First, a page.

[Disclaimer: This is one of my rare posts that talks about some heavy legal topics. Remember that I’m not licensed, I’m not your attorney and nothing below is legal advice. If you or someone you know is going through the stuff below, please contact an employment lawyer in your area for accurate and comprehensive legal advice!]
In this latest round of mass layoffs and terminations, we once again hear the rumblings of our old contract nemesis, the Separation Agreement and Release.
This is that document that the employer sticks in your face right after they’ve told you that you’re no longer working for them – and that they expect you to sign quickly or lose some types of benefits. Apparently, Yahoo!’s instructions to get people to sign their Release has already found its way online [via Ask a Manager]. And even though we don’t see the language of the Release, even these bullet point slides aren’t exactly full of integrity.
So, what do you do if you’re going through something like this:
- Take a deep breath and relax. It’s hard, I know (from experience). But you have to be thinking clearly and not have an emotional response. It’s what they’re counting on to get you to sign the document.
- Do NOT sign anything other than true exit paperwork at the moment of termination. Read EVERYTHING! The only thing you should be signing are documents saying that they provided you with certain copies of documents, certain pieces of information (ie: they told you when things had to be turned in for COBRA, etc). Watch for anything that promises that you’ll take some form of action.
- In most states (check with an employment attorney to be sure what the rules are for your area), you have a certain number of days in which the employer MUST provide you so that you can get a Release or Separation Agreement reviewed by competent legal counsel. In other words, they can’t force you to sign anything at the moment.
- Layoffs or terminations might immediately create BETTER circumstances for you on certain topics (such as the repayment of bonuses or relocation or education). Don’t be swayed by veiled threats that you might have to repay something if you don’t sign the document. In many cases, their election to end your employment also ends your obligation to repay (again, check with your attorney on this, and, again, it’s one of the reasons why you should still have kept copies of any prior contractual documents with your employer).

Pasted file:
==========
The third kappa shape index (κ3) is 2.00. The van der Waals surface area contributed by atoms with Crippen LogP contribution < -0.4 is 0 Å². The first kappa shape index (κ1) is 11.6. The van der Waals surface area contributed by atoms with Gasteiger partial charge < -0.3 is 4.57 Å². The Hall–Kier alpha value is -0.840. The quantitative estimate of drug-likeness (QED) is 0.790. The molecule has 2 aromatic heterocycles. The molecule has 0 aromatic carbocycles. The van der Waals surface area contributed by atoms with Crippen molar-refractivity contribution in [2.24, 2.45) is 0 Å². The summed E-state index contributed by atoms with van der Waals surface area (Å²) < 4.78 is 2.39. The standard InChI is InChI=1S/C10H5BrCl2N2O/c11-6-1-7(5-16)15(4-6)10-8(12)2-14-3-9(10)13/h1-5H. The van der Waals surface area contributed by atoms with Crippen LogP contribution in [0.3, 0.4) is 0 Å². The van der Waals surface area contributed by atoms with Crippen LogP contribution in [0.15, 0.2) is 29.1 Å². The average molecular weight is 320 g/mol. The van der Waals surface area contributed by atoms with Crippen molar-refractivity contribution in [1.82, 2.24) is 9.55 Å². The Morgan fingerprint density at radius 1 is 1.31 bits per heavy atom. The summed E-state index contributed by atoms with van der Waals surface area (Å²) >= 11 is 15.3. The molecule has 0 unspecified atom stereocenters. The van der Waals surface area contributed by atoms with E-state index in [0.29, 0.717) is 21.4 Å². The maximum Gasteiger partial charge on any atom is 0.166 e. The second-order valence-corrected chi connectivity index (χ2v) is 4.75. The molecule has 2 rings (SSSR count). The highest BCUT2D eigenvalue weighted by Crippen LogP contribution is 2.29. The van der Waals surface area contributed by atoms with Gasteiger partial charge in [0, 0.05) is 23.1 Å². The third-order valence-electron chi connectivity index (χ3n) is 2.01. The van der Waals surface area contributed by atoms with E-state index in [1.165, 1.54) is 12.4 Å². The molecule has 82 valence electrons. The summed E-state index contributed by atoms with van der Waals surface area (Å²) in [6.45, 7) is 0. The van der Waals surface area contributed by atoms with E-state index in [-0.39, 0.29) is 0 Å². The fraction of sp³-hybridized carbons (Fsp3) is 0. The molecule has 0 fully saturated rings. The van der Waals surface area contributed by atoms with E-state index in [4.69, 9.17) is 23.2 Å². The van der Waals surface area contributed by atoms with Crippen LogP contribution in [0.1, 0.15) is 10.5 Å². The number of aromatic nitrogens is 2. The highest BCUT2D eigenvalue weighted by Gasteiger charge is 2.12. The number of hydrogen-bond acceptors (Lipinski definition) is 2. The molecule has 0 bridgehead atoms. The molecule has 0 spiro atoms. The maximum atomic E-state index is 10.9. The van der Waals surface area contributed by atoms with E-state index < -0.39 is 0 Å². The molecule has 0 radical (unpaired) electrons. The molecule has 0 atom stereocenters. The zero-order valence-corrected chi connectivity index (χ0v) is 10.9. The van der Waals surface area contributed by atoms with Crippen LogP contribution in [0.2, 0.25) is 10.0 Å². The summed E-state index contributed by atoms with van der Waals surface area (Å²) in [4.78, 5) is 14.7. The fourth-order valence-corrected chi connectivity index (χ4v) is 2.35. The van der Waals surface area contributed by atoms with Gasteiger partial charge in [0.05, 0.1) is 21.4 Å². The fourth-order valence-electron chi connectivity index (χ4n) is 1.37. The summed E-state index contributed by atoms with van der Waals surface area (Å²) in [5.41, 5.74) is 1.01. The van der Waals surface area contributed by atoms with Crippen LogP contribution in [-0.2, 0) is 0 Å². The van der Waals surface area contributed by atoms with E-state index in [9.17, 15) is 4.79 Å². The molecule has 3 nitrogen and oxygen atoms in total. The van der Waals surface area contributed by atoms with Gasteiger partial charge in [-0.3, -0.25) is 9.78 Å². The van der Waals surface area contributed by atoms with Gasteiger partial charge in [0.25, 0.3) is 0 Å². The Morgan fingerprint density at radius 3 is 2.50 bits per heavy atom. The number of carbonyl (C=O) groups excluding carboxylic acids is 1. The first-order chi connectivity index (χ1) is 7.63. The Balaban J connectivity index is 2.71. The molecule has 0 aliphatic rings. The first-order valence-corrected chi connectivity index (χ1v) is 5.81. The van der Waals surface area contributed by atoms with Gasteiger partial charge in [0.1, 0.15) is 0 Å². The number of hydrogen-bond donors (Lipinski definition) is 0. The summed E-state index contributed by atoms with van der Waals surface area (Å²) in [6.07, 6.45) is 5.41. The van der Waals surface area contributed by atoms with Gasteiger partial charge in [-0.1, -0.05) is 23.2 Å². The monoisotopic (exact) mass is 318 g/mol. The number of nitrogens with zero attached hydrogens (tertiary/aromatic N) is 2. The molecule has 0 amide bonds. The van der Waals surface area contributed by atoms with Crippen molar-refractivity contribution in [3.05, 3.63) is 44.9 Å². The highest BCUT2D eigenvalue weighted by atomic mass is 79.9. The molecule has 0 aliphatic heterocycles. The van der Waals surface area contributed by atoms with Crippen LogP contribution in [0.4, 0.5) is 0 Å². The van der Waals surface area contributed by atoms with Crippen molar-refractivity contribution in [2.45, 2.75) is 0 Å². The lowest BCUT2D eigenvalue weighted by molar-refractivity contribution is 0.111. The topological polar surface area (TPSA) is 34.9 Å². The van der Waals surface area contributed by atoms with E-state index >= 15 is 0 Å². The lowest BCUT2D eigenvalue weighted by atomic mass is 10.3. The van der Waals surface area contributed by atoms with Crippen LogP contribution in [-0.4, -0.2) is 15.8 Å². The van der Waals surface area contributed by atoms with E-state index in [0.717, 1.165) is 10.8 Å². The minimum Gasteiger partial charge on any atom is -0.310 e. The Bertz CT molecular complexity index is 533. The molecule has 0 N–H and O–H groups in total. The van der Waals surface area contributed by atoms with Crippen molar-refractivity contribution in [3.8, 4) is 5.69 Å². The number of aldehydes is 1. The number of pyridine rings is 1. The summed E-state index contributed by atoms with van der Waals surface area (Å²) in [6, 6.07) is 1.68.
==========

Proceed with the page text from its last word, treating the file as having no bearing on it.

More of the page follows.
- In all, don’t panic. In virtually all cases, you’re going to go through the five stages of grief. NONE of these stages is a good time for you to be negotiating with someone else, especially as it concerns you. Go home… take the rest of the day off. Allow yourself a little time to emotionally recover. Then start reading through the documents they gave you with a fine-toothed comb. Contact legal counsel if you have complicating circumstances.
- Sign the Release once you fully understand the consequences of signature. You might end up choosing to receive some sort of cash payout in lieu of something else (like the ability to sue later). This is a business and legal decision that only you can make for yourself. Run the numbers like you would any deal. Approach it systematically and as impassionately as you can. Ask for help.
Now, there are also a few things that I would watch out for in these types of agreements, too:
- Any kind of forward-looking restriction on your ability to work somewhere else.
- Read and re-read any claim release… especially if you’ve had or are having difficulties with an employment related legal issue with your company (again, call a local attorney for advice)
- A restriction on your first-amendment rights to freedom of speech. In most cases, you give up the ability to say negative things about your employer.
- Changes to any pre-existing contracts you have with the employer. They might try to entice you with a one-time cash payout. Run the numbers (See #6 above) to see if it’s worth it to you.
Oh, and lastly, remember that you CAN negotiate Separation Agreements and Releases… but probably not with your immediate supervisior and not at the moment that they’re trying to walk you out of the building (see the Yahoo! stuff… they explicitly tell the supervisors not to negotiate). Collect your things, gather the paperwork… and call their HR Department to arrange a face-to-face meeting in the immediate future BEFORE any deadline for signature arises. Explain that you have some complicating circumstances that you’d like to address and clarify, so you’d like to talk with someone face-to-face about the Release before you sign. If HR stonewalls you, call the Legal Department and ask for the Employment Law counsel on staff. Explain the same thing to them and ask to meet with them.
I’m sorry if you have to go through this. You are not alone.